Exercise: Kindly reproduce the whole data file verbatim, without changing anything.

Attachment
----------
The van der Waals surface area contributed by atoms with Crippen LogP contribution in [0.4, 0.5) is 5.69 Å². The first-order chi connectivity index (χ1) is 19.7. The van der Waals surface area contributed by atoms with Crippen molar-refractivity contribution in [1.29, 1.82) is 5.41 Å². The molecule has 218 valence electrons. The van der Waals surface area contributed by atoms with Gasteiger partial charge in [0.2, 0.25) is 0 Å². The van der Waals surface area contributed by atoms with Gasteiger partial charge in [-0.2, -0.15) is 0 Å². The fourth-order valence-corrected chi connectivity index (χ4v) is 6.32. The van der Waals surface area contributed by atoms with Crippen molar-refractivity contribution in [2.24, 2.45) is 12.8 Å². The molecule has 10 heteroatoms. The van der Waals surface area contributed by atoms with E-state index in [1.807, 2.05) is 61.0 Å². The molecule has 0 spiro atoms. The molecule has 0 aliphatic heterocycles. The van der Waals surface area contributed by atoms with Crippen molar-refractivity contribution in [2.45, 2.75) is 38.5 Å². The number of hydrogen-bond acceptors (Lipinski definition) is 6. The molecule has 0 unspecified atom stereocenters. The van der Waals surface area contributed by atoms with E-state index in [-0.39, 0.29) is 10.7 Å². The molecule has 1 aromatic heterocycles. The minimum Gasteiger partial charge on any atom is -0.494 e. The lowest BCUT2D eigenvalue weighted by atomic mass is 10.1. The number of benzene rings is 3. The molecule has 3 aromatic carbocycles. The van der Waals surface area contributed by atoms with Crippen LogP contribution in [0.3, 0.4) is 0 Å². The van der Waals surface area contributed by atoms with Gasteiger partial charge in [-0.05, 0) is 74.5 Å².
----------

The van der Waals surface area contributed by atoms with Crippen LogP contribution in [0.4, 0.5) is 5.69 Å². The first-order chi connectivity index (χ1) is 19.7. The van der Waals surface area contributed by atoms with Crippen molar-refractivity contribution in [1.29, 1.82) is 5.41 Å². The molecule has 218 valence electrons. The van der Waals surface area contributed by atoms with Gasteiger partial charge in [0.2, 0.25) is 0 Å². The van der Waals surface area contributed by atoms with Gasteiger partial charge in [-0.2, -0.15) is 0 Å². The fourth-order valence-corrected chi connectivity index (χ4v) is 6.32. The van der Waals surface area contributed by atoms with Crippen molar-refractivity contribution in [2.24, 2.45) is 12.8 Å². The molecule has 10 heteroatoms. The van der Waals surface area contributed by atoms with E-state index in [1.807, 2.05) is 61.0 Å². The molecule has 0 spiro atoms. The molecule has 0 aliphatic heterocycles. The van der Waals surface area contributed by atoms with Crippen molar-refractivity contribution in [2.45, 2.75) is 38.5 Å². The number of hydrogen-bond acceptors (Lipinski definition) is 6. The molecule has 0 unspecified atom stereocenters. The van der Waals surface area contributed by atoms with E-state index in [-0.39, 0.29) is 10.7 Å². The molecule has 1 aromatic heterocycles. The minimum Gasteiger partial charge on any atom is -0.494 e. The lowest BCUT2D eigenvalue weighted by atomic mass is 10.1. The number of benzene rings is 3. The molecule has 3 aromatic carbocycles. The van der Waals surface area contributed by atoms with Crippen LogP contribution in [0.3, 0.4) is 0 Å². The van der Waals surface area contributed by atoms with Gasteiger partial charge in [-0.05, 0) is 74.5 Å².